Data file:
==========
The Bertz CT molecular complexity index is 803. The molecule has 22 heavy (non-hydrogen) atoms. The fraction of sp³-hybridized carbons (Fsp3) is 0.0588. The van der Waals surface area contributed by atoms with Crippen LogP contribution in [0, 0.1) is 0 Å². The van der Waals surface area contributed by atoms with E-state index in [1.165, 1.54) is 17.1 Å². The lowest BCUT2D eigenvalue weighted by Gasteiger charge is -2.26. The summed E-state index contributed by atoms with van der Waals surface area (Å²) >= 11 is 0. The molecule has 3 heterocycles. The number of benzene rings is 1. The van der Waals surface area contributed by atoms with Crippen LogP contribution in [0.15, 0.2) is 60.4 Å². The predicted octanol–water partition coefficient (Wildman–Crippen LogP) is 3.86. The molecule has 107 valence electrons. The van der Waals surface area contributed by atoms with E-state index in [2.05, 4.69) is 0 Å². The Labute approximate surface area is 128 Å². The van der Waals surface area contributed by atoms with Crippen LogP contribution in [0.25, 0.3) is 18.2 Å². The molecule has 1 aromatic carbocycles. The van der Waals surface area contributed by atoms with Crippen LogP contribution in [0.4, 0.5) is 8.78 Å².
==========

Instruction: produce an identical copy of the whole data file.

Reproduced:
The Bertz CT molecular complexity index is 803. The molecule has 22 heavy (non-hydrogen) atoms. The fraction of sp³-hybridized carbons (Fsp3) is 0.0588. The van der Waals surface area contributed by atoms with Crippen LogP contribution in [0, 0.1) is 0 Å². The van der Waals surface area contributed by atoms with E-state index in [1.165, 1.54) is 17.1 Å². The lowest BCUT2D eigenvalue weighted by Gasteiger charge is -2.26. The summed E-state index contributed by atoms with van der Waals surface area (Å²) >= 11 is 0. The molecule has 3 heterocycles. The number of benzene rings is 1. The van der Waals surface area contributed by atoms with Crippen LogP contribution in [0.15, 0.2) is 60.4 Å². The predicted octanol–water partition coefficient (Wildman–Crippen LogP) is 3.86. The molecule has 107 valence electrons. The van der Waals surface area contributed by atoms with E-state index in [2.05, 4.69) is 0 Å². The Labute approximate surface area is 128 Å². The van der Waals surface area contributed by atoms with Crippen LogP contribution in [0.25, 0.3) is 18.2 Å². The molecule has 1 aromatic carbocycles. The van der Waals surface area contributed by atoms with Crippen LogP contribution in [0.4, 0.5) is 8.78 Å².